The term refers cyanosis bluish color that take the skin and mucous membranes when blood contains more than 5% of deoxygenated hemoglobin. In fact, it is more accurate to say that cyanosis appears when more than 5g/dl blood hemoglobin is deoxygenated form (not bound to the oxygen). So it is a sign of hypoxia and not hypoxia (blood levels of dissolved oxygen). It is among others a sign of renal hypoxic respiratory serious.
It can be caused by a disorder of movement, an alteration of the oxyhemoglobin or disorder of the blood gas. It may be the consequence, inter alia, pulmonary disorders, congenital heart defects, poor blood circulation, an anemia or poisoning.
There are 2 main types of cyanosis:
The central cyanosis
It is associated with a desaturation of arterial oxygen. The disease reached the entire body. It may have originated in 2 cases:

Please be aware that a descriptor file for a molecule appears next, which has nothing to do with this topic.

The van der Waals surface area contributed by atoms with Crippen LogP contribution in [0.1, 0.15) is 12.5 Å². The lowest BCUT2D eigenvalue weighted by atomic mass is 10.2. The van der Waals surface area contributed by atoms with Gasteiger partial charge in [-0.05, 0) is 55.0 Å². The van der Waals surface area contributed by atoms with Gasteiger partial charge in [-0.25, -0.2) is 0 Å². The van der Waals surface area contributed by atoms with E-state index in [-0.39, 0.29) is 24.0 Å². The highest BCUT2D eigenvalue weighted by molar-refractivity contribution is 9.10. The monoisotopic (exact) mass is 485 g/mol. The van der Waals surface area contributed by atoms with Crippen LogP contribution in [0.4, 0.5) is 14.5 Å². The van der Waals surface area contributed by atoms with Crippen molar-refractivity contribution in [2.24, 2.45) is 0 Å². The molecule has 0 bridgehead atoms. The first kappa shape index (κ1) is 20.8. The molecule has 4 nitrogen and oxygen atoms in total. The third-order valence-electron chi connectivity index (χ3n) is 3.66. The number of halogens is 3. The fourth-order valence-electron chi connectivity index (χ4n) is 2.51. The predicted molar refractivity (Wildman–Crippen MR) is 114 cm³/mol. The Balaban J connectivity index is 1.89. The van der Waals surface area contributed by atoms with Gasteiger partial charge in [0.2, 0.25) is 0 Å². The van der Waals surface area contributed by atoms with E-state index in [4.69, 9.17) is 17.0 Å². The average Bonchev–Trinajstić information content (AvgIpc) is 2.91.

A problem of pulmonary blood gas (eg bronchopneumonia). The portion of oxygen in the blood is decreased.
A circulatory problem. There septal. (congenital heart defect with a right-left shunt (eg tetralogy of Fallot)
(shunt most common is the left-right shunt, due to the higher pressure in the systemic circulation. The right-left shunt is normally in the fetus and in newborn young, before the closure of the ductus arteriosus occurring in the first days after birth, there is a slight left-right shunt)
The peripheral cyanosis
It is linked to venous desaturation caused by extraction of oxygen from the blood more substantial fabrics. Circulatory failure resulting stagnation of blood and elevation extraction. It happens when the concentration of reduced hemoglobin exceeds 5 g/100 ml of blood capillaries. This condition can reach the whole body or be localized as in the superior vena cava where it reached only the parties drained by the vena cava.
Acrocyanosis refers to a persistent blue or cyanotic discoloration of the digits, most commonly occurring in the hands although also occurring in the face and feet as well.
The acrocyanosis is different from Raynaud's disease is paroxysmal (occurs anytime).